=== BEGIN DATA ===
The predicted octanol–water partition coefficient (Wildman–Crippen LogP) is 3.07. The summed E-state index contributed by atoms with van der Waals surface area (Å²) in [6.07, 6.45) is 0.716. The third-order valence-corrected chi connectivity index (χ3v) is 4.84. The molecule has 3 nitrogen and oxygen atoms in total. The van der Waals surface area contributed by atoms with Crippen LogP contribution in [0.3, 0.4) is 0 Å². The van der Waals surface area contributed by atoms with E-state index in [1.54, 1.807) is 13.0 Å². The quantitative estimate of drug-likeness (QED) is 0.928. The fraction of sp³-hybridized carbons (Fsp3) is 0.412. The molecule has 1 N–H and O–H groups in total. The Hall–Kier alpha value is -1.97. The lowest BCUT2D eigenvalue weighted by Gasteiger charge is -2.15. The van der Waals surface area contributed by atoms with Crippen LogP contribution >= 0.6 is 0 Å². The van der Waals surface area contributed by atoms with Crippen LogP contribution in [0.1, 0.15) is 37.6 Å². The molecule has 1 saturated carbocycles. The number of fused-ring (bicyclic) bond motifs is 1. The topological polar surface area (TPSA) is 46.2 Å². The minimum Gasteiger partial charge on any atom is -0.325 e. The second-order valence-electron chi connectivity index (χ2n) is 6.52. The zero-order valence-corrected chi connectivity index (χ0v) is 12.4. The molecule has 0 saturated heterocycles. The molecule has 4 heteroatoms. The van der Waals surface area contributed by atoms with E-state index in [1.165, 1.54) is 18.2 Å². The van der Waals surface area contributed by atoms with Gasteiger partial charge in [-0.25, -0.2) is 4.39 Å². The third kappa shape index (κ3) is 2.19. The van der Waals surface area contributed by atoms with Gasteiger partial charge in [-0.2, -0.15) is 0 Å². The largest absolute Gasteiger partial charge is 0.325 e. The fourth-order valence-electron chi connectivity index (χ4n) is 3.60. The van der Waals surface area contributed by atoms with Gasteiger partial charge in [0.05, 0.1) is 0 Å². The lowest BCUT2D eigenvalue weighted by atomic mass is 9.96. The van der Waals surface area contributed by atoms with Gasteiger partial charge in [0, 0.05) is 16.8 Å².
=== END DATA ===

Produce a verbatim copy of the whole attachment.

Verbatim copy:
The predicted octanol–water partition coefficient (Wildman–Crippen LogP) is 3.07. The summed E-state index contributed by atoms with van der Waals surface area (Å²) in [6.07, 6.45) is 0.716. The third-order valence-corrected chi connectivity index (χ3v) is 4.84. The molecule has 3 nitrogen and oxygen atoms in total. The van der Waals surface area contributed by atoms with Crippen LogP contribution in [0.3, 0.4) is 0 Å². The van der Waals surface area contributed by atoms with E-state index in [1.54, 1.807) is 13.0 Å². The quantitative estimate of drug-likeness (QED) is 0.928. The fraction of sp³-hybridized carbons (Fsp3) is 0.412. The molecule has 1 N–H and O–H groups in total. The Hall–Kier alpha value is -1.97. The lowest BCUT2D eigenvalue weighted by Gasteiger charge is -2.15. The van der Waals surface area contributed by atoms with Crippen LogP contribution >= 0.6 is 0 Å². The van der Waals surface area contributed by atoms with Crippen LogP contribution in [0.1, 0.15) is 37.6 Å². The molecule has 1 saturated carbocycles. The number of fused-ring (bicyclic) bond motifs is 1. The topological polar surface area (TPSA) is 46.2 Å². The minimum Gasteiger partial charge on any atom is -0.325 e. The second-order valence-electron chi connectivity index (χ2n) is 6.52. The zero-order valence-corrected chi connectivity index (χ0v) is 12.4. The molecule has 0 saturated heterocycles. The molecule has 4 heteroatoms. The van der Waals surface area contributed by atoms with E-state index in [1.165, 1.54) is 18.2 Å². The van der Waals surface area contributed by atoms with Gasteiger partial charge in [-0.25, -0.2) is 4.39 Å². The third kappa shape index (κ3) is 2.19. The van der Waals surface area contributed by atoms with Gasteiger partial charge in [-0.2, -0.15) is 0 Å². The largest absolute Gasteiger partial charge is 0.325 e. The fourth-order valence-electron chi connectivity index (χ4n) is 3.60. The van der Waals surface area contributed by atoms with Gasteiger partial charge in [0.05, 0.1) is 0 Å². The lowest BCUT2D eigenvalue weighted by atomic mass is 9.96. The van der Waals surface area contributed by atoms with Gasteiger partial charge in [0, 0.05) is 16.8 Å².